China / Society

Recycling plant to help clear Hebei air

By Zhang Yu and Wang Wei in Dingzhou, Hebei (China Daily) Updated: 2015-11-10 08:01

A major recycling plant is to be built in Hebei province.

The base, in Dingzhou, will mainly collect plastic waste from other cities in the province, as well as Beijing and Tianjin.

For the past 10 years, Dingzhou has collected more than 1 million metric tons of plastic waste each year, over 60 percent of which was from the Beijing-Tianjin-Hebei region, according to Yin Ruotian, a government official in Dingzhou.

At present, more than 1,700 tons of plastic waste are collected from the region and gathered in Dingzhou each day, Yin said.

"The integrated development of Beijing, Tianjin and Hebei has given impetus to the development of the base, which will help to improve the region's environment," Yin said.

The base, which is about 200 kilometers from the capital, will cover an area of 667 hectares when it is completed in 2018.

The first phase, which covers an area of 313 hectares and cost 10 billion yuan ($1.57 billion), is already in operation.

Recycling plant to help clear Hebei air

More than 200 small businesses currently collect the waste, spread across local villages, as well as Beijing and Tianjin.

In the future, the service will be expanded to include rubber, mechanical and electronic products and scrapped motor vehicles.

To better service these enterprises, the base will also develop supporting industries such as logistics, said Fan Dongliang, general manager of Hebei Yingyuan Renewable Resources Development Co, which manages the base.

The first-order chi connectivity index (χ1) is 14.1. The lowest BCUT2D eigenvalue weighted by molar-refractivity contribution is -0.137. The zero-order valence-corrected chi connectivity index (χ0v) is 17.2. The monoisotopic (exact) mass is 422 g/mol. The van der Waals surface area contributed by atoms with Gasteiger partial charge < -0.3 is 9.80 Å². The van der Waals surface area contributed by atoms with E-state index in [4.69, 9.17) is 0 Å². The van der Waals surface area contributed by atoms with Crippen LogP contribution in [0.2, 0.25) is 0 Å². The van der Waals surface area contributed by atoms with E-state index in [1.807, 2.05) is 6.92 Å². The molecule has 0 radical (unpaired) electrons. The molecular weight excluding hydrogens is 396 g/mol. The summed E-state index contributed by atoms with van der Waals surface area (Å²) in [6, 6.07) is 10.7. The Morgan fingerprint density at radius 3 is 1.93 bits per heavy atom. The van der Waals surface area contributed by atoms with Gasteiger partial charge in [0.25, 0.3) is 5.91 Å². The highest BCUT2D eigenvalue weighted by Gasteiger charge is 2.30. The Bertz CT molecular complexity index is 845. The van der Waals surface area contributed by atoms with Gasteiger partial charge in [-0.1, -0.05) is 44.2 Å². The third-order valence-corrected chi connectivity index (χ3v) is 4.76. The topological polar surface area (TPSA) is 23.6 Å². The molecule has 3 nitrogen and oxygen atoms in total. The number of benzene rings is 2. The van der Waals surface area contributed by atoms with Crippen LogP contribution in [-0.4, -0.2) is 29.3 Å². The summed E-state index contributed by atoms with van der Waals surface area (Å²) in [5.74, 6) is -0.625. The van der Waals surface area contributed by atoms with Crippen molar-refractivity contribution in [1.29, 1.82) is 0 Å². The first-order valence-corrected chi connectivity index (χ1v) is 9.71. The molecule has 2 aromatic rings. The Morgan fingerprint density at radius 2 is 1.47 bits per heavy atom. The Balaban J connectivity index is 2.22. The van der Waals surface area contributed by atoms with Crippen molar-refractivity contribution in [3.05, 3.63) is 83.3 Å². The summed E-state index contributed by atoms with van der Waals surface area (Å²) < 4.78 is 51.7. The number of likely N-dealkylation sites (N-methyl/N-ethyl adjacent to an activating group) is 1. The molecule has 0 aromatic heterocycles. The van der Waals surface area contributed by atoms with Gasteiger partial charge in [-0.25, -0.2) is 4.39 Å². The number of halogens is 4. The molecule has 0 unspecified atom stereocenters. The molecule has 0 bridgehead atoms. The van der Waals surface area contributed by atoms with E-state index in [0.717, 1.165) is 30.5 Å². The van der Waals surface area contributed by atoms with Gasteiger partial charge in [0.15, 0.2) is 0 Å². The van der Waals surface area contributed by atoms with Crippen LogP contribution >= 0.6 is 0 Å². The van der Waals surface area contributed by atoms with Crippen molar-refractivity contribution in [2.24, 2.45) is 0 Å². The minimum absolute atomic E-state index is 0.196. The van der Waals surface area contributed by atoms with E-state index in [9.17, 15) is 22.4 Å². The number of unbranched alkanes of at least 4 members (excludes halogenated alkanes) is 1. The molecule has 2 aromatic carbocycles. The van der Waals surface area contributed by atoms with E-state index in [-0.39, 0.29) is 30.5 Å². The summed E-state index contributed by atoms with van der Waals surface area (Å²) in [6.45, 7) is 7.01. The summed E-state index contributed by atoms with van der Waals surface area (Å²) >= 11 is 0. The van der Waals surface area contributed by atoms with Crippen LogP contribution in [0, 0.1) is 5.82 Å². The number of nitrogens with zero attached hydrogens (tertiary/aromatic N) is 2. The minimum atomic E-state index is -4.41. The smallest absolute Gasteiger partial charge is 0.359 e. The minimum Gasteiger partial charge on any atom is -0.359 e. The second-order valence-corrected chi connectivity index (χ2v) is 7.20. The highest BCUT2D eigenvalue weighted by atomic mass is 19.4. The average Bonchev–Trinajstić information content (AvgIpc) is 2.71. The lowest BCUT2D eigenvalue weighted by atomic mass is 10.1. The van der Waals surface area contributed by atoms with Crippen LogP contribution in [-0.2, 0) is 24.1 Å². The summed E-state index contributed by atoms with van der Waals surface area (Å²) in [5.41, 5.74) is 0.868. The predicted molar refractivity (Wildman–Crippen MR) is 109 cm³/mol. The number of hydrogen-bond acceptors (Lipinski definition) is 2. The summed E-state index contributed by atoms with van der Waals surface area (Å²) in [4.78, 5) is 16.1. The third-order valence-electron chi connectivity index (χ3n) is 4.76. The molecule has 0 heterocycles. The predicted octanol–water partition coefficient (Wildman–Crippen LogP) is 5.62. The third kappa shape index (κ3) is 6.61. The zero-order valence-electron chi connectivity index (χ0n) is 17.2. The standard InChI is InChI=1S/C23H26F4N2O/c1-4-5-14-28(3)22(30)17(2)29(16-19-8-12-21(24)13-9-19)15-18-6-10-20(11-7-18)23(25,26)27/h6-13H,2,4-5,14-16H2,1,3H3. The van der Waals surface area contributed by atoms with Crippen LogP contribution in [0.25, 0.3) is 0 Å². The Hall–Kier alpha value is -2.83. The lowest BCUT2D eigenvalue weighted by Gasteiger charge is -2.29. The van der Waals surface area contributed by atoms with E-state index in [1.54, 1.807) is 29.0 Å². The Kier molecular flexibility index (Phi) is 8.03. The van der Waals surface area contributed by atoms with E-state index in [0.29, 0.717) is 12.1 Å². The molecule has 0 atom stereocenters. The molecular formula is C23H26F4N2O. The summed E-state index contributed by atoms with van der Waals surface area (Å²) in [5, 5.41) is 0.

"It was designed for the transition of local workshops, but now the base seems more useful for improving air quality in the region," Yin said.

Yin said the industry of recycling waste plastics has existed in villages around Dingzhou for 30 years, mostly operating from small family workshops.

The workshops used to process plastic waste with simple equipment and without any stringent environmental protection measures.

"Since it is an almost zero-cost business, small workshops emerged in villages, and villagers always evaded environmental restrictions by working at night," he said.

The villagers would crush used plastics, such as sports trainers, to make plastic granules that were sold to chemical manufacturers for reuse.

But the process created waste gas, water and solid waste, causing pollution, Yin said.

"Now, the base can provide a platform to gather the workshops and attract other large enterprises, which can use environmentally friendly facilities for free," Fan said.

Xue Chaohua contributed to this story.

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